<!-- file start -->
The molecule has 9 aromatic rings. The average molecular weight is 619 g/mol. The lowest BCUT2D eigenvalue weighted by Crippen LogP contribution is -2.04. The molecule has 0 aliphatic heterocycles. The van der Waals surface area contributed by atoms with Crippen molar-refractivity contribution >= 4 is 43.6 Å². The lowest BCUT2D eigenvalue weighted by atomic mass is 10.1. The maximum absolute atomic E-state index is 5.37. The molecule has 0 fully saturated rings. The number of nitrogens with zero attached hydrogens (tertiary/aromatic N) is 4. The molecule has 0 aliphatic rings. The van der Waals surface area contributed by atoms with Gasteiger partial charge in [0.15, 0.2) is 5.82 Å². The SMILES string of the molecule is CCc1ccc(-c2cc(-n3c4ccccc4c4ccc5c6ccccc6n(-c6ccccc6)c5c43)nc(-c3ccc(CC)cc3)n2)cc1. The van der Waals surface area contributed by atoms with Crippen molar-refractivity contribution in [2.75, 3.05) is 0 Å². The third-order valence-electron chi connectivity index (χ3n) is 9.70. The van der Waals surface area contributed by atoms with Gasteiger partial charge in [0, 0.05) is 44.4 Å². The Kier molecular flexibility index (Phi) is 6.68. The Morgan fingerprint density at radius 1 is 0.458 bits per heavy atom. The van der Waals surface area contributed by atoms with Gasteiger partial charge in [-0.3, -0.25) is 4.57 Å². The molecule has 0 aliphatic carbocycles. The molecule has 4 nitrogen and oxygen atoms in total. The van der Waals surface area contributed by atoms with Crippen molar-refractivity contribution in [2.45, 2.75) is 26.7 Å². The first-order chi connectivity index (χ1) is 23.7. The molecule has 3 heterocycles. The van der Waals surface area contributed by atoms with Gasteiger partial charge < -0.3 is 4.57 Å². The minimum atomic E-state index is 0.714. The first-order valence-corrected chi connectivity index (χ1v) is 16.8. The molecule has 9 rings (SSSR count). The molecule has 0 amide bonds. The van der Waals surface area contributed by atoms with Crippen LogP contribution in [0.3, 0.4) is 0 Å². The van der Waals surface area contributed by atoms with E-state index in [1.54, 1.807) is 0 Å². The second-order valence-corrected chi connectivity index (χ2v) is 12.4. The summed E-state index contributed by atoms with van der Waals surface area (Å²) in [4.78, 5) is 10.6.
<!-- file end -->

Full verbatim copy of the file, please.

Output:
The molecule has 9 aromatic rings. The average molecular weight is 619 g/mol. The lowest BCUT2D eigenvalue weighted by Crippen LogP contribution is -2.04. The molecule has 0 aliphatic heterocycles. The van der Waals surface area contributed by atoms with Crippen molar-refractivity contribution >= 4 is 43.6 Å². The lowest BCUT2D eigenvalue weighted by atomic mass is 10.1. The maximum absolute atomic E-state index is 5.37. The molecule has 0 fully saturated rings. The number of nitrogens with zero attached hydrogens (tertiary/aromatic N) is 4. The molecule has 0 aliphatic rings. The van der Waals surface area contributed by atoms with Gasteiger partial charge in [0.15, 0.2) is 5.82 Å². The SMILES string of the molecule is CCc1ccc(-c2cc(-n3c4ccccc4c4ccc5c6ccccc6n(-c6ccccc6)c5c43)nc(-c3ccc(CC)cc3)n2)cc1. The van der Waals surface area contributed by atoms with Crippen molar-refractivity contribution in [2.75, 3.05) is 0 Å². The third-order valence-electron chi connectivity index (χ3n) is 9.70. The van der Waals surface area contributed by atoms with Gasteiger partial charge in [0, 0.05) is 44.4 Å². The Kier molecular flexibility index (Phi) is 6.68. The Morgan fingerprint density at radius 1 is 0.458 bits per heavy atom. The van der Waals surface area contributed by atoms with Gasteiger partial charge in [-0.3, -0.25) is 4.57 Å². The molecule has 0 aliphatic carbocycles. The molecule has 4 nitrogen and oxygen atoms in total. The van der Waals surface area contributed by atoms with Crippen molar-refractivity contribution in [2.45, 2.75) is 26.7 Å². The first-order chi connectivity index (χ1) is 23.7. The molecule has 3 heterocycles. The van der Waals surface area contributed by atoms with Gasteiger partial charge < -0.3 is 4.57 Å². The minimum atomic E-state index is 0.714. The first-order valence-corrected chi connectivity index (χ1v) is 16.8. The molecule has 9 rings (SSSR count). The molecule has 0 amide bonds. The van der Waals surface area contributed by atoms with Crippen LogP contribution in [0.3, 0.4) is 0 Å². The van der Waals surface area contributed by atoms with E-state index in [1.54, 1.807) is 0 Å². The second-order valence-corrected chi connectivity index (χ2v) is 12.4. The summed E-state index contributed by atoms with van der Waals surface area (Å²) in [4.78, 5) is 10.6.